by Michael Tarsala, CMT
It’s a “risk-on” market right now with the S&P 500 near four-year highs and several market indices showing growing investor willingness to take on risk.
The Fisher-Gartman Risk Index is one such indicator. It’s a mix of both long and short positions. It is designed to rise when investors are broadly willing to make risky bets, and to fall when they are not. It includes large exposures to global stocks, oil and the euro.
The blog Sober Look posted the latest index chart: The peak above the February highs suggests that the risk-on mentality is the highest so far this year.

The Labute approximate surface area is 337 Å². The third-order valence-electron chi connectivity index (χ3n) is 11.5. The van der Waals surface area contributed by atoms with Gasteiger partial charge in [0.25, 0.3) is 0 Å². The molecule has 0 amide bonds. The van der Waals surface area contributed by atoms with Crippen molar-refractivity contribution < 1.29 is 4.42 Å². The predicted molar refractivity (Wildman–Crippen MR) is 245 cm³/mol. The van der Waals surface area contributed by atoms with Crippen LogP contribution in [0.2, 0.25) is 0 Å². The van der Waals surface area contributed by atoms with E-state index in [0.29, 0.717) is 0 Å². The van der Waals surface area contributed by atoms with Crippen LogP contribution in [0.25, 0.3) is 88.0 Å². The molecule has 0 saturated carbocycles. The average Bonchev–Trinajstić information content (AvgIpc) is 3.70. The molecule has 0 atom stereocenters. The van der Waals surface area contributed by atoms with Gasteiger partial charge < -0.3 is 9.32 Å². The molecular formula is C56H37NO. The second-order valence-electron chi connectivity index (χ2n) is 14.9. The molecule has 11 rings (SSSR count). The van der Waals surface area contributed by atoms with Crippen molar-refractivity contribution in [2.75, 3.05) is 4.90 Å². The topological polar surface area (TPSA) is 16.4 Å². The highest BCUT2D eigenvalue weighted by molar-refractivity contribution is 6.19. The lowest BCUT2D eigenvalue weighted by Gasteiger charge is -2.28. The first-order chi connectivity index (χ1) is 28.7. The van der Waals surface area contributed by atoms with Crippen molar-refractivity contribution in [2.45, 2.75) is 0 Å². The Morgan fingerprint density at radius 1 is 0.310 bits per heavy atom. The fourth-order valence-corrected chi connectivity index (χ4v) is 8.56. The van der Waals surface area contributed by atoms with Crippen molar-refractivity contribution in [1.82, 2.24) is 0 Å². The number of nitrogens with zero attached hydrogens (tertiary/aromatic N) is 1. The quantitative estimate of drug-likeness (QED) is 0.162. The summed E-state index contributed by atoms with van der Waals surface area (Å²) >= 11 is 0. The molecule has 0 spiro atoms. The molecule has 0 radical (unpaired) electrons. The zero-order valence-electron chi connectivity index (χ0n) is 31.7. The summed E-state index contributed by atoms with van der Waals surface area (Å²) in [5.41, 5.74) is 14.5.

Another risk-on index with a longer track record is the Citi Macro Risk Index. It uses credit spreads, foreign exchange and equity volatility to measure global risk levels. A reading of zero represents very low risk aversion. A reading of one indicates extreme risk aversion.
As the chart below suggests, there was near-complete risk aversion this time last year. It’s now at its lowest point since early 2010.
Both charts can be a good sign for bullish equity investors. It shows that stocks are not the only asset class that global investors are buying right now, and helps to validate the trend higher for stocks.